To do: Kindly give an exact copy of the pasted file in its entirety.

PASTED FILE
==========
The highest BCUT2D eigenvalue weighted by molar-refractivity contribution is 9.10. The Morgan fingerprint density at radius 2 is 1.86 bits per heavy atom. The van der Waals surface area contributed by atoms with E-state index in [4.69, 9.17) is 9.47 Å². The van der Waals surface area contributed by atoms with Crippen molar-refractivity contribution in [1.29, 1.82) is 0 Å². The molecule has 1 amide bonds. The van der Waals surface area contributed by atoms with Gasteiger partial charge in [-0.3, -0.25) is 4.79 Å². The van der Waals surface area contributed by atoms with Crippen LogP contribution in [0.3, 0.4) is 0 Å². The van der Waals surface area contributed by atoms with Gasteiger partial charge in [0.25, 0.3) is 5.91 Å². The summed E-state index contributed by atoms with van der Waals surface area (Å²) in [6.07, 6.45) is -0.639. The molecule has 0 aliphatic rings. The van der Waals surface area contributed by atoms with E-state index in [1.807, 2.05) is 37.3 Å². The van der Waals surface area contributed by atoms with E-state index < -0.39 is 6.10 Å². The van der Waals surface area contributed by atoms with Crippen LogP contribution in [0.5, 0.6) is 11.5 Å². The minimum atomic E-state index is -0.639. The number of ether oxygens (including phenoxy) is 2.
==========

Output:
The highest BCUT2D eigenvalue weighted by molar-refractivity contribution is 9.10. The Morgan fingerprint density at radius 2 is 1.86 bits per heavy atom. The van der Waals surface area contributed by atoms with E-state index in [4.69, 9.17) is 9.47 Å². The van der Waals surface area contributed by atoms with Crippen molar-refractivity contribution in [1.29, 1.82) is 0 Å². The molecule has 1 amide bonds. The van der Waals surface area contributed by atoms with Gasteiger partial charge in [-0.3, -0.25) is 4.79 Å². The van der Waals surface area contributed by atoms with Crippen LogP contribution in [0.3, 0.4) is 0 Å². The van der Waals surface area contributed by atoms with Gasteiger partial charge in [0.25, 0.3) is 5.91 Å². The summed E-state index contributed by atoms with van der Waals surface area (Å²) in [6.07, 6.45) is -0.639. The molecule has 0 aliphatic rings. The van der Waals surface area contributed by atoms with E-state index in [1.807, 2.05) is 37.3 Å². The van der Waals surface area contributed by atoms with E-state index < -0.39 is 6.10 Å². The van der Waals surface area contributed by atoms with Crippen LogP contribution in [0.5, 0.6) is 11.5 Å². The minimum atomic E-state index is -0.639. The number of ether oxygens (including phenoxy) is 2.